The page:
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Today we’re reviewing a pair of Nero d’Avola, a varietal native to Sicily. We’ll start off by covering some of the region’s basics, such as the island’s wine producing history, the local climate, and what makes Sicily ‘tick’ in terms of wine, and then we’ll dive into the real reason you’re all here – tastings and pairings.
The Where – Sicily
In the world of wine, ‘terroir’ denotes the combination of a region’s soil, climate, and topography as judged by its ability to produce wine. Generally, there are considered to be three terroirs that are without peer anywhere in the world. Known colloquially as the ‘Three Great Terroirs,’ these are, in order of prestige, value, and production quantity – France, Italy, and Spain.
While one might argue that Greece and California have equally ‘great’ or even ‘greater’ terroir than any of the three, or that there’s nothing about Spain’s terroir that isn’t matched or surpassed by that of Argentina’s, the quality (as judged by critical acclaim), quantity, history, and (king of all) consumer preference for the wines produced in France, Italy, and Spain are simply without peer. And there’s no indication that this is going to change any time soon, at least in the foreseeable future.
With that in mind, today’s bottles come to us from Sicily, which is Italy’s largest administrative region (being just a few hundred kilometers larger than Piedmont), as well as the largest island in the Mediterranean.
Sicily is also perhaps one of Italy’s most overlooked viticultural areas.
Greeks, Carthaginians, and Romans all at one time or another dominated Sicily, and all three of these civilizations placed high commercial and cultural value on their wine – especially the Romans. For the Romans, wine was arguably their most valuable trade commodity. As such, it should come as no surprise that Sicily has a viticultural history stretching back some three-thousand years.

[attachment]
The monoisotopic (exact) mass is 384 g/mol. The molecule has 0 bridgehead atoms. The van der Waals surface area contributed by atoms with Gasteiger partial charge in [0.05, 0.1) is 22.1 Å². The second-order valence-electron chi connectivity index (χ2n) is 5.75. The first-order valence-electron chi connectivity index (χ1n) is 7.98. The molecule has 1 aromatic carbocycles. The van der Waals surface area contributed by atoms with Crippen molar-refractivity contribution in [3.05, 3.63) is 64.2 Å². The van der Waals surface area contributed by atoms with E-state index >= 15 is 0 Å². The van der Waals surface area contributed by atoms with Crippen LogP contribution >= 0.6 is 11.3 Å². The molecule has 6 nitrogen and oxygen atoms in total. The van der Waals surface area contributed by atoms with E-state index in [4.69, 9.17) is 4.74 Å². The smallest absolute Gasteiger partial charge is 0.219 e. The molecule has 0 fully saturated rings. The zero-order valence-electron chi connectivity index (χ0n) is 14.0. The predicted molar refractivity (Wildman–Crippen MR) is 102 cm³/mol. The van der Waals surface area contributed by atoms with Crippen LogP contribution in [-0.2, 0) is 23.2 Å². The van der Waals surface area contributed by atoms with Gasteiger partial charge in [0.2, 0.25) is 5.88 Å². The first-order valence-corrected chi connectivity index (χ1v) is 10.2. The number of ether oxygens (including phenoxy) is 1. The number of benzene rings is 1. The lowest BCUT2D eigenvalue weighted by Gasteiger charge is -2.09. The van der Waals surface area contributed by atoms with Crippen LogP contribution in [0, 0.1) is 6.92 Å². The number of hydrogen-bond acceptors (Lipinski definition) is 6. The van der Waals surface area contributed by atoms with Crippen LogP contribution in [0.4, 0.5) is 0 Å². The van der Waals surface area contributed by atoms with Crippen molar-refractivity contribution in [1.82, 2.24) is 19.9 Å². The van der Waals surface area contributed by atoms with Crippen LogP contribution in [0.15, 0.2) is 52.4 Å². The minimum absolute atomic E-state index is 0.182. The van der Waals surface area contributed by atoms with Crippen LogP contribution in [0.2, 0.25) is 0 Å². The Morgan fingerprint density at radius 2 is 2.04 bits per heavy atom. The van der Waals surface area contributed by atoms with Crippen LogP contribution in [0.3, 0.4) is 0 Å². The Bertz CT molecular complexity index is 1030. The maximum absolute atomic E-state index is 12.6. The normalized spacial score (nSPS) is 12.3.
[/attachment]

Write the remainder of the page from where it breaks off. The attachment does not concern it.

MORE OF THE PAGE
However, Sicily’s prestige in the winemaking arena is comparable to Spain’s in that despite its long history of winemaking, a combination of political, historic, economic, and even geopolitical forces have combined to deny the region the prestige it might otherwise enjoy. In Spain’s case, it was the tumult of the 20th century that did ‘most’ of the damage, in the case of Sicily, the region’s issues stretch back hundreds of years, with the island constantly trading hands between local warlords, knightly orders, and regional superpowers well into the pinnacle years of the Renaissance. This constant warfare denied Sicily a share of the economic and cultural rebirth that the Renaissance brought to the Italian mainland, only to later find itself at the center of the chaos that characterized the first half of the 20th century.
This, again, brings us to the comparison with Spain. Well into the 18th century, the Spanish Crown stubbornly refused to embrace agricultural industrialization, while the Spanish Civil War saw the deliberate razing of vineyards, which was promptly followed by the closure of markets during the Second World War. Consider, now, that Sicily was part of Spain (almost without interruption) well into the 19th century starting in 1554, rule that was interrupted solely by horrendously bloody wars that saw the devastation of the Italian and Sicilian countryside; vineyards included. The most notable of these conflicts being the War of Spanish Succession and the Peninsular War. Sicily was later handed over to the Holy Roman Empire, which placed very little value on wine. Spanish rule and interference on the island finally came to an end following Italy’s unification in the late 19th century.